A real opportunity will be lost if the Senate Finance Committee votes against the creation of a North American free trade area with Canada. The question is whether to let the Canadian negotiations go forward under the special procedure that trade agreements require. In the Senate an accumulation of irritations and suspicions now threatens to end the talks on a free trade area before they really get started.
Why? There are many layers of reasons. First of all, several senators -- notably the committee's chairman, Bob Packwood of Oregon -- fear the impact of Canadian competition on the American lumber industry. But that's just the beginning. Some of the senators suspect that, under pressure to get an agreement, the negotiators would be tempted to avoid the issues that promise to be most important in the future -- trade in services, for example, and intellectual property rights. There is a longstanding quarrel over Canadian treatment of American patents. The senators want more assurance than they've received that this kind of thing will be included.
More broadly, most of the committee is exasperated with President Reagan's single-minded pressure for free trade and his dismissal of the consequences for jobs. The administration has refused to deal with the committee on trade issues, the senators say, and now they will -- perhaps -- refuse to deal with it. This committee is the same one that is also struggling, not very successfully, with the tax reform bill and the requirements that Mr. Reagan has imposed on it. There is no direct connection among these different concerns. But in the committee's revolt over Canadian trade you can distinctly hear the echoes of senators' accusations, in regard to tax reform and budget deficits, that the president is refusing to carry his proper responsibilities.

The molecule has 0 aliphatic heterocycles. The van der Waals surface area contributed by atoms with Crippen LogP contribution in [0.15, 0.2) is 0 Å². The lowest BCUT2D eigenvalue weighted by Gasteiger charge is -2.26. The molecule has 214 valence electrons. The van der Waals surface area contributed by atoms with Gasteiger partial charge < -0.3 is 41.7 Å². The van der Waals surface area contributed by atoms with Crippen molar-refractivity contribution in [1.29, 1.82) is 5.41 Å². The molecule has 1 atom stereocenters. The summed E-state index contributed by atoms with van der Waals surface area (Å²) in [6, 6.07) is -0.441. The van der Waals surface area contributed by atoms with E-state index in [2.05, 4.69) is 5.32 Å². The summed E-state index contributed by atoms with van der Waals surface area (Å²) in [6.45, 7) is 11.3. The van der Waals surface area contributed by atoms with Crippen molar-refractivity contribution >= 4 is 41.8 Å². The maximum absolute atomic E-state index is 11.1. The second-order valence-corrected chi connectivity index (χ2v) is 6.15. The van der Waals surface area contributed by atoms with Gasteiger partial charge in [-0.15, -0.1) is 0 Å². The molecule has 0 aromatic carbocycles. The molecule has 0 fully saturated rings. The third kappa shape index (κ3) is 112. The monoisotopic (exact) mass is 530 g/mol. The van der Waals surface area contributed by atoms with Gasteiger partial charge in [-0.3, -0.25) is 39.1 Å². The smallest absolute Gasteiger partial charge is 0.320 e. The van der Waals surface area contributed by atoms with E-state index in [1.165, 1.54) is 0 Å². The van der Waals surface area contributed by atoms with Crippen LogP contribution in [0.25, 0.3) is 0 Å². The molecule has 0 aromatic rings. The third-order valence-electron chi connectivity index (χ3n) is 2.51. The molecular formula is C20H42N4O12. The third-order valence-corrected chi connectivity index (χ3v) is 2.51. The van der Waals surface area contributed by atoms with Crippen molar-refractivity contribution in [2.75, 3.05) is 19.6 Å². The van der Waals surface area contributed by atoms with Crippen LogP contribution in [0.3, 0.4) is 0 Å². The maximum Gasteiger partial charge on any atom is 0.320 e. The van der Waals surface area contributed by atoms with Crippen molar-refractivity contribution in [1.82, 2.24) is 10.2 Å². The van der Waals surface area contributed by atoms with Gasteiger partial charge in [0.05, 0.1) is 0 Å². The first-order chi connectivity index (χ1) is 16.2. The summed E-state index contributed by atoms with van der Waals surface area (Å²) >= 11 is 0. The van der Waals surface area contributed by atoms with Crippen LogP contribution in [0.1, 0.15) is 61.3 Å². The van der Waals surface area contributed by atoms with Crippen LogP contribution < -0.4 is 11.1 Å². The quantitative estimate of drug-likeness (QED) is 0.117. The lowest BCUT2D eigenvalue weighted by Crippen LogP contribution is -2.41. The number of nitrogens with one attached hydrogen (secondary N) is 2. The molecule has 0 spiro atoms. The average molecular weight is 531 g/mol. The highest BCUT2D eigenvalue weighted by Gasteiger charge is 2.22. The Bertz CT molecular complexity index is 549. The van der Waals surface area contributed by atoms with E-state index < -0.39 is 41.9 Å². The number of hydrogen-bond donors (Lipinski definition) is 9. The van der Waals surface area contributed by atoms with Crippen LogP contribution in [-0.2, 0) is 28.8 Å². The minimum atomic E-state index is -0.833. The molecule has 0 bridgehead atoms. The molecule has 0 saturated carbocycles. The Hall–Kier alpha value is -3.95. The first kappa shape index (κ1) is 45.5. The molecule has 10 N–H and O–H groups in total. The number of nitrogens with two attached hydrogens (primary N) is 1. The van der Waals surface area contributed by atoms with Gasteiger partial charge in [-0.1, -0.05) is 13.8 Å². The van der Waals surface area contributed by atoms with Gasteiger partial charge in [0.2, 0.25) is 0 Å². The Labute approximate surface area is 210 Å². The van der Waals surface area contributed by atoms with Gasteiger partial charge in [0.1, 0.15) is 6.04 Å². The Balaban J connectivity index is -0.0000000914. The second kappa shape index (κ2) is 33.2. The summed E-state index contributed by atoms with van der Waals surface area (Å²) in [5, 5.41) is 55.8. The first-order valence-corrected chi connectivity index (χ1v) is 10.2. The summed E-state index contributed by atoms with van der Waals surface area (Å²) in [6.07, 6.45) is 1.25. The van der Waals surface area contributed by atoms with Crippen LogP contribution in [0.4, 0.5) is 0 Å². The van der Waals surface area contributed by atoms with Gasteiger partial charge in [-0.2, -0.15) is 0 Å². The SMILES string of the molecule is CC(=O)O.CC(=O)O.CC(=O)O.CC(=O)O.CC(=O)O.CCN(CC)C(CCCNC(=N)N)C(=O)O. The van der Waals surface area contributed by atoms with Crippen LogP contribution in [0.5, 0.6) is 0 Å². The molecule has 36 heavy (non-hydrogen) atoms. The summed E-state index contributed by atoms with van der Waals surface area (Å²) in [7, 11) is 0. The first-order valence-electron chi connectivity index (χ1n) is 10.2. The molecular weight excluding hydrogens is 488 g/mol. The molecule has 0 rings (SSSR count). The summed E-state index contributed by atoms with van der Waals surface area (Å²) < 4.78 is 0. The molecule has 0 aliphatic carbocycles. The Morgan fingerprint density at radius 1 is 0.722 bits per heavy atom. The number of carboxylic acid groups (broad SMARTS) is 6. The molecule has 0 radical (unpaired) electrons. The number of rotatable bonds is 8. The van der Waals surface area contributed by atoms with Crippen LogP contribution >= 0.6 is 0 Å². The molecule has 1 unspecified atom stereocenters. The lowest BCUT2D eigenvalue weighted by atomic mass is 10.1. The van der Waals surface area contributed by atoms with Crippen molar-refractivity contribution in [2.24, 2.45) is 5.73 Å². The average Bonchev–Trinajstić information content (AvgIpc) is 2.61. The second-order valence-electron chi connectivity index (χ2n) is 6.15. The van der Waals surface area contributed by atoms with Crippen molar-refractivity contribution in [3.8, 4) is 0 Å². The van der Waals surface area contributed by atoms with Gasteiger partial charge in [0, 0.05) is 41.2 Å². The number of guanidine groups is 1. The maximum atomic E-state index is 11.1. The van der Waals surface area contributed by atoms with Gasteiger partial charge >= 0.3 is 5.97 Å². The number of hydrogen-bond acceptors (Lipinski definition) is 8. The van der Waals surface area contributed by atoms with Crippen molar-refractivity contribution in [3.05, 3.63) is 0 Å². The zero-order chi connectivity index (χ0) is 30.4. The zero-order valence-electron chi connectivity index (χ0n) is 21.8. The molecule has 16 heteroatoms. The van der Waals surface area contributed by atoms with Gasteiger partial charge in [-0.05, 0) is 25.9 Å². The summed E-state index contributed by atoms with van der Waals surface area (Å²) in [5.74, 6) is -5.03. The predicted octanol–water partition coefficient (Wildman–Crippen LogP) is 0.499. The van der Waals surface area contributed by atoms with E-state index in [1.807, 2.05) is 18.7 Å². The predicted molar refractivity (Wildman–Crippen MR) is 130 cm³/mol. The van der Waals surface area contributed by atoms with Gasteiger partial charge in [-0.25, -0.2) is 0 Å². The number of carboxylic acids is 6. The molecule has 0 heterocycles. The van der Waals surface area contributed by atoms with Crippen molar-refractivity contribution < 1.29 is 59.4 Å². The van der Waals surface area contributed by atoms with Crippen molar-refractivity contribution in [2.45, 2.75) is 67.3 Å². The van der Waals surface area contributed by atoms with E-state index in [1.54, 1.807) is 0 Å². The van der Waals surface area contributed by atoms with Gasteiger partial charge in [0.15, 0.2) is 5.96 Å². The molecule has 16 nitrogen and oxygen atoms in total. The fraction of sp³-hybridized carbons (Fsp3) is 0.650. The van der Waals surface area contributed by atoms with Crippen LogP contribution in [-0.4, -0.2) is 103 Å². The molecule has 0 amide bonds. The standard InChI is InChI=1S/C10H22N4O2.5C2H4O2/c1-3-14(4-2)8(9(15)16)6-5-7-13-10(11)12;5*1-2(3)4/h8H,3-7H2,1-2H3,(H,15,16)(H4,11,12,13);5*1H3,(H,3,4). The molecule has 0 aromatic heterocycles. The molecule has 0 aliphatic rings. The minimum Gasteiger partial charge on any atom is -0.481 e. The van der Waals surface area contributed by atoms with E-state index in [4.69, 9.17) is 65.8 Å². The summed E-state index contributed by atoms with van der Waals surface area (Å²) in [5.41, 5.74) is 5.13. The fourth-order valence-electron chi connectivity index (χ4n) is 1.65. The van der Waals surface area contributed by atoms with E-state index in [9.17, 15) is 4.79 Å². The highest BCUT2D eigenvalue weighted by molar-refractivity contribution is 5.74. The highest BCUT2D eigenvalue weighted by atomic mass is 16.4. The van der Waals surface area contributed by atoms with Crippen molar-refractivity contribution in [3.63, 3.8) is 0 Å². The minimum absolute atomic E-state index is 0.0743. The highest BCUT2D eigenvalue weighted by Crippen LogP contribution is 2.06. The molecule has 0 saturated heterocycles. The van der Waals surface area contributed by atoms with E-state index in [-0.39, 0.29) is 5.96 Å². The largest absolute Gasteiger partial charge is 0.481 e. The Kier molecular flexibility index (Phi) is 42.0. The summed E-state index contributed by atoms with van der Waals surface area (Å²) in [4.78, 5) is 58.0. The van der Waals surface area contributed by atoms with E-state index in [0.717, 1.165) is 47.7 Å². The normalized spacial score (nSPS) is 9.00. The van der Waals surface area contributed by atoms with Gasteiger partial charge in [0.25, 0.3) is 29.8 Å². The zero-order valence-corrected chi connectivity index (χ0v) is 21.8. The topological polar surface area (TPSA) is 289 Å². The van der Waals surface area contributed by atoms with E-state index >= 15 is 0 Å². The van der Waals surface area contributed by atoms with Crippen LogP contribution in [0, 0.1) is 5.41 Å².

As for the trade negotiations themselves, there's certainly no guarantee that they will succeed. Canada's prime minister, Brian Mulroney, has a reputation for edging away from the kind of abrasive political combat that the prospect of free trade is generating on his side of the border. Sen. Packwood's lumbermen are not the only people in North American who would like to leave things as they are.
And yet there's an opportunity. The flow of trade between Canada and the United States is the greatest between any two countries. A trade agreement offers each of them the advantages of expanded markets. With their similar economies and legal systems, these two ought to be able to achieve a model of a fair and foresighted trading regime. These negotiations could set precedents to guide future agreements with Europe and Japan. That's not a prospect to be discarded lightly.